You can be a part-time pro, Pressfield points out. But you still haven’t turned pro at that point.

    Turning pro is quiet and simple. You hear the still small voice in your head that speaks to you about your dream, and about that which you are most afraid of- chasing that dream and failing at it. And you give in and decide to chase it anyways.

    When we turn pro, we stop running from our fears.

    When we turn pro, we stop fleeing.

    We turn around and face our fears.

    And how we deal with life will change.

    The same temptations, the same nagging voices, the same insecurities will greet us in the following days. Resistance will try to steer us away from our pursuit- but it won’t win, because we find we are different.

    The pro has a code. The pro shows up every day. The pro stays on the job all day. The pro is committed over the long haul. The pro… seeks order. Acts in the face of fear. Demystifies. Is patient. Plays it as it lays. Accepts no excuses. Is prepared. Masters techniques. Doesn’t show off. Asks for help. Endures adversity.

    The pro is courageous.

    The professional will not be distracted. Here’s looking at you, Facebook, Twitter, Flickr, ESPN, YouTube, boardgamegeek.com.

    The professional is ruthless with herself, but she also has compassion on herself. She lives in the present. She defers gratification. She does not wait for inspiration to work- she sits and begins to work, letting the muses find her ready. She does not give her power away to others. She yet helps others. The professional trusts the mystery. The professional stays in the saddle when the horse approaches the high wall and is about to leap it. And the professional plays hurt: no vacation days.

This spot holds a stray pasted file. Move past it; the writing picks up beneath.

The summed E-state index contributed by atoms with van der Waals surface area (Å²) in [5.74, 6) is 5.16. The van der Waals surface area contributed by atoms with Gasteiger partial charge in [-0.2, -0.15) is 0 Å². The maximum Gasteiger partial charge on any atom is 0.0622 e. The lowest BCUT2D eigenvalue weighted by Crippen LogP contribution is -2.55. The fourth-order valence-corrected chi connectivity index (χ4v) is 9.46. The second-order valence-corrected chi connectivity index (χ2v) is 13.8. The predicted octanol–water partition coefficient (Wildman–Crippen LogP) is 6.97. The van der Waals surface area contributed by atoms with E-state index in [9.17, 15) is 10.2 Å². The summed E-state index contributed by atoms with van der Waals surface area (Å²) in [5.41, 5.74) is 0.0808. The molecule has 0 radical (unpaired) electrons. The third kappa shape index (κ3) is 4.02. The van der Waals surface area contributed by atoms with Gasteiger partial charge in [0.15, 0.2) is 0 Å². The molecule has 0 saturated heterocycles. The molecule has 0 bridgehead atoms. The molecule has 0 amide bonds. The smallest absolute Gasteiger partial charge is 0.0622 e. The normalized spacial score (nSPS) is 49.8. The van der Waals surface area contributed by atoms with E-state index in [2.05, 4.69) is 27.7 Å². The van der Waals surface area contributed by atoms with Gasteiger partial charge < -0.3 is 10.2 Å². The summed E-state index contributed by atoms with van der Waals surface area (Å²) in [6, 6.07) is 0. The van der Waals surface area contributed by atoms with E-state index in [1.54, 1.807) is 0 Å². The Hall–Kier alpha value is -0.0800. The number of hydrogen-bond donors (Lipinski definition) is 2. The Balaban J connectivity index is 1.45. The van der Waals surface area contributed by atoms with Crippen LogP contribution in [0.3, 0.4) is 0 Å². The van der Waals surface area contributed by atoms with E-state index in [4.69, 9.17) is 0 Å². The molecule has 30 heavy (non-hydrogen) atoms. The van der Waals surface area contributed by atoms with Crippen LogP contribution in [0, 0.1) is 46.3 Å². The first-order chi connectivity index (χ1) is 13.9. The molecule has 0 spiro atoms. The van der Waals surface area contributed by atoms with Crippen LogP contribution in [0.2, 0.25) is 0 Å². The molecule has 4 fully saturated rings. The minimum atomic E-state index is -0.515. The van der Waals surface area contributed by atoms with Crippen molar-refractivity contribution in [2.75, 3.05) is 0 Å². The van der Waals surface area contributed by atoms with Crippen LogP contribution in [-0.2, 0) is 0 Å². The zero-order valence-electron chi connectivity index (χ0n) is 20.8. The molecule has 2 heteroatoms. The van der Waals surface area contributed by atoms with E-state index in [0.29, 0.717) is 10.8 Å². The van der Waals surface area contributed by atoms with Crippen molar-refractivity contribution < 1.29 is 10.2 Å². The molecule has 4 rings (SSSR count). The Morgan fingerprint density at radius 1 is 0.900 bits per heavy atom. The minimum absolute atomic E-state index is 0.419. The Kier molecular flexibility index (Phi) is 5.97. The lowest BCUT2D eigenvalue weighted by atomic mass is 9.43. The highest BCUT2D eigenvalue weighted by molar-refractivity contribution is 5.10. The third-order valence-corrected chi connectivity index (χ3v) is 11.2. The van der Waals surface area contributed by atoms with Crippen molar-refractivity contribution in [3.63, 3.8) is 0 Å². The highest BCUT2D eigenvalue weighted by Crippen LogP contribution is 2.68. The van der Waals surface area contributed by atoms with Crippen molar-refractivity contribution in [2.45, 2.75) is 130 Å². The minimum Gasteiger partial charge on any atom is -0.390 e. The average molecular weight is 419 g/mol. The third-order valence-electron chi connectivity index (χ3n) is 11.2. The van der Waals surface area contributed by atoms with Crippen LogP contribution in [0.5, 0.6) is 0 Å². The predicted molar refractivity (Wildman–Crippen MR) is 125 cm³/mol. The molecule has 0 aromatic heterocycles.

As a result, the professional practices daily.

    Pressfield is always good for a hard shove forward when you get stuck or stalled or scared by the tasks in front of you. He doesn’t let you stay there, if you trust his understanding of creativity and of work. You break through when you put in the work, he chants. And I am certain he is right.

    This year I turn 50, and it is my hope that I can help myself to move from amateur to pro status, at least in the arena of writing.

    When I was a child, I talked like a child, I thought like a child, I reasoned like a child. When I became a man, I put the ways of childhood behind me.
    – I Corinthains 13:11

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    A web programmer by day, I somehow still spend a lot of time thinking about relationships, God, and the significance of grace and love in daily events. I am old school in the sense that I believe in the reality of sin, and in the need of each human heart for deliverance to the Divine. I am one of those who believes that Jesus Christ is the Son of God, and that you can find most answers to life's pressing issues in Him and His Word, the Bible. I ain't perfect, and a lot of the time I ain't good, but by God's grace and kindness, I am forgiven and free.